At home and at work, the primary concerns from a powerful winter storm are loss of heat, power, and telephone service. Also a shortage of supplies can occur if storm conditions occur for more than a day. Here are some suggestions for safety preparations before and during a winter storm.
1. Flashlights with extra batteries on hand.
2. Battery-powered NOAA Weather Radio and a portable radio to be able to receive emergency information. These may be your only links to the outside.
3. Extra food and water. Have high-energy food, such as dried fruit, nuts, and granola bars, and food requiring no cooking or refrigeration.
4. Extra medicine and baby items.
5. First aid supplies.
6. Heating fuel. Be sure to refuel before you are empty. Fuel carriers may not reach you for days after a winter storm.
7. Emergency heat source such as a fireplace, wood stove or space heater. Proper ventilation is essential in order to avoid a deadly build-up of carbon monoxide. Fire is also a major risk when using such heating sources. Keep in mind that fire departments may not be able to reach your location during a winter storm.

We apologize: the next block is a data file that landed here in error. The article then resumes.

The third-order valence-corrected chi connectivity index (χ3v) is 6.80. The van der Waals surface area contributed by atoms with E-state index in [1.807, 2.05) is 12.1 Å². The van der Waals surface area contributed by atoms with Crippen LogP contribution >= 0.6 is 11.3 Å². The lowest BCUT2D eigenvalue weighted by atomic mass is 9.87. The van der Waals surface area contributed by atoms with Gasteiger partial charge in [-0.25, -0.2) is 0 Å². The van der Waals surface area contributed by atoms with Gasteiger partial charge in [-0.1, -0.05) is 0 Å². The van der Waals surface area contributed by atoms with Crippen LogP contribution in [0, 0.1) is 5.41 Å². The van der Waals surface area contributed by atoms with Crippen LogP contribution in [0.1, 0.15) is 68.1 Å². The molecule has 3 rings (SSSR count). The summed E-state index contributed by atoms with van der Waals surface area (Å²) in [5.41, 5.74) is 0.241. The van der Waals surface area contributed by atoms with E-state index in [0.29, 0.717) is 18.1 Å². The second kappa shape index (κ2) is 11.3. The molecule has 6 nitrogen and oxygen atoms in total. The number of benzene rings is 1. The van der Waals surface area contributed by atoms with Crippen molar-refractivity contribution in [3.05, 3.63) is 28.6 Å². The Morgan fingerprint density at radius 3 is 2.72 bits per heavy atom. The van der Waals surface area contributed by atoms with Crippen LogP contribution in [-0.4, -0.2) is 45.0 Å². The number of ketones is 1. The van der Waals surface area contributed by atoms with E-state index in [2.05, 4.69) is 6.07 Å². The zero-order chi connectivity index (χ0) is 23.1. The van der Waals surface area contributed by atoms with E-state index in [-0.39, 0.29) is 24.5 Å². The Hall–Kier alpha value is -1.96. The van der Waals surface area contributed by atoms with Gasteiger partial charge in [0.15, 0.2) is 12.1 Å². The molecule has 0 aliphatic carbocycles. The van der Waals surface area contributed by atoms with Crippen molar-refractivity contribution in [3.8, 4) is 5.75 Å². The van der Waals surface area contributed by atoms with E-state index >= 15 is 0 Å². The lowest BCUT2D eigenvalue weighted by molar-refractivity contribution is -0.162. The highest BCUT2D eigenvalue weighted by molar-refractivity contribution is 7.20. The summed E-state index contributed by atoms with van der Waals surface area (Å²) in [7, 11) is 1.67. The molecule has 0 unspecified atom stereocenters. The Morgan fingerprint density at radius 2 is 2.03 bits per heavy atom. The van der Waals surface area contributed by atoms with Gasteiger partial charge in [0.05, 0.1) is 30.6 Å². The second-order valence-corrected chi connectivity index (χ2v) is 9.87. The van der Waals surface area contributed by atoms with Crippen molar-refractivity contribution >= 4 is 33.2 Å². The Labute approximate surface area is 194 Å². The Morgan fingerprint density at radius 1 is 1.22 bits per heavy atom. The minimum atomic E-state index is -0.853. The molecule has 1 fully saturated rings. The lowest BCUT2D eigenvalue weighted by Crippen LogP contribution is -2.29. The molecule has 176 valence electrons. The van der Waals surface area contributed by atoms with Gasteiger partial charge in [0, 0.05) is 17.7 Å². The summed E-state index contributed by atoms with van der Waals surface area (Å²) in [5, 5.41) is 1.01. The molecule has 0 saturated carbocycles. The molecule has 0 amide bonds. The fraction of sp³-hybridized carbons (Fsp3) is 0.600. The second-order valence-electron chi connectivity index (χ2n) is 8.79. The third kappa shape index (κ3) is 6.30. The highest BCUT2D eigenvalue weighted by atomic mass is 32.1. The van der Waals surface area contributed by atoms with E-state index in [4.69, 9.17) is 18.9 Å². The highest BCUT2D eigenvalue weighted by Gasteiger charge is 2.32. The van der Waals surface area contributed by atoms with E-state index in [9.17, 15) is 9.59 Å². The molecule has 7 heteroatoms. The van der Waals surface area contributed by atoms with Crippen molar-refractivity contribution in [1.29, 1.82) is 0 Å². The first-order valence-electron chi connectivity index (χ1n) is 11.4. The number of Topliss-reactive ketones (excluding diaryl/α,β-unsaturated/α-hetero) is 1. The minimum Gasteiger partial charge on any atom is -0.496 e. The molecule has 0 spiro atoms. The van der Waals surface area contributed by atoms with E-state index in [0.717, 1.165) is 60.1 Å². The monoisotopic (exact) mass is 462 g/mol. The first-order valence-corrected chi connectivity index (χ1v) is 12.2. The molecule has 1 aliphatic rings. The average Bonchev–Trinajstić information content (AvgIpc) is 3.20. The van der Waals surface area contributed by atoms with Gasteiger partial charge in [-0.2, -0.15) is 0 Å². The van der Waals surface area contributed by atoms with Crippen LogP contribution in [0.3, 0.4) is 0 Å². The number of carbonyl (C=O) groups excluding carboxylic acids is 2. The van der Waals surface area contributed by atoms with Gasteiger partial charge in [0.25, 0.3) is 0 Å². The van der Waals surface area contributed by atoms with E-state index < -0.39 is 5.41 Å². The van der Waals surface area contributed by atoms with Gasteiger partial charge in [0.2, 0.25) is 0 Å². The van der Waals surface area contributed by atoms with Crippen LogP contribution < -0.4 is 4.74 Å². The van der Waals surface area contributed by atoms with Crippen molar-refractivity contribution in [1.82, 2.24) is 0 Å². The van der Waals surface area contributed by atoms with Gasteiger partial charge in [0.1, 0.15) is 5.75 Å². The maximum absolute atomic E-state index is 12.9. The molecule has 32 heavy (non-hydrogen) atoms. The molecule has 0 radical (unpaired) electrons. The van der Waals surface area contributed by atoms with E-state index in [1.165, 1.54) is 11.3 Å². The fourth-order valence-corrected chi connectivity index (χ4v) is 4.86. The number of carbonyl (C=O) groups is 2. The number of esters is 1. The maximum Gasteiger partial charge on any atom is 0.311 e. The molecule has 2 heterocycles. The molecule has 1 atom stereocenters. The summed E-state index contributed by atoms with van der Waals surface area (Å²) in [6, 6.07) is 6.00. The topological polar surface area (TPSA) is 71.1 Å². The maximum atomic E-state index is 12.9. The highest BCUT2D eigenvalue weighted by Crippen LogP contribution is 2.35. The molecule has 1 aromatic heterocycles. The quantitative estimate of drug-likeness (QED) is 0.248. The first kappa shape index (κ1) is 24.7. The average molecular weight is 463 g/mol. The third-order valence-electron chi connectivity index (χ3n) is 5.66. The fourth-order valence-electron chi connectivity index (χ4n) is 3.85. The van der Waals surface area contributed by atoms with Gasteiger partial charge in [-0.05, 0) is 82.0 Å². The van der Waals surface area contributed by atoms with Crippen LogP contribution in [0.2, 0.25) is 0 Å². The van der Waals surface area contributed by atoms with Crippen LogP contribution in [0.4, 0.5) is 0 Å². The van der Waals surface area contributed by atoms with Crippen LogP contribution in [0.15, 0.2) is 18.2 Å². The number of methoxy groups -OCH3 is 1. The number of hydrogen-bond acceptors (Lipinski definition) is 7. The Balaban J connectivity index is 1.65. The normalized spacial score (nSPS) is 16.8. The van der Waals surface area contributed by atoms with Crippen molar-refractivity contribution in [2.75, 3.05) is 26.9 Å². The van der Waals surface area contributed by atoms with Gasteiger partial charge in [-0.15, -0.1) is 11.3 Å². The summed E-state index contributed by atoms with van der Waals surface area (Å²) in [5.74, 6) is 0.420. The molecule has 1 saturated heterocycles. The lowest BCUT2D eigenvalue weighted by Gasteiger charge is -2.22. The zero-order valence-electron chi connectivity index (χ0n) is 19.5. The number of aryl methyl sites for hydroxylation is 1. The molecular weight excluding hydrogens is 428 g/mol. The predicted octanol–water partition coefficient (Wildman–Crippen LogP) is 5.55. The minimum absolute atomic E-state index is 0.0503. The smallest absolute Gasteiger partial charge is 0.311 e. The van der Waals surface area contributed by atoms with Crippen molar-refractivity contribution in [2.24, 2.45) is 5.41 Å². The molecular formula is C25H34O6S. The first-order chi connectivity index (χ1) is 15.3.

8. Fire extinguisher, smoke alarm, and carbon monoxide detector, tested regularly.
9. Plenty of food, water and shelter for pets.
If you lose your heat, seal off unused rooms by stuffing towels in the cracks under the doors. At night, cover windows with extra blankets or sheets. Food provides your body with energy for producing its own heat. Keep your body replenished with fluids to prevent dehydration. Wear layers of loose-fitting, lightweight, warm clothing. Remove layers occasionally to avoid overheating, perspiration, and subsequent chill.
To keep pipes from freezing, wrap them in insulation or layers of newspapers, covering the newspapers with plastic to keep out moisture. Allow a trickle of warm water to run from a faucet that is farthest from your water meter or one that has frozen in the past. This will keep the water moving so that it cannot freeze. Learn how to shut off your water if a pipe bursts.
If pipes freeze, remove insulation, completely open all faucets and pour hot water over the pipes or wrap them with towels soaked in hot water, starting where they are most exposed to the cold. A hand-held hair dryer, used with caution, also works well.
Be a good neighbor. Check with the elderly or disabled relatives and friends to ensure their safety.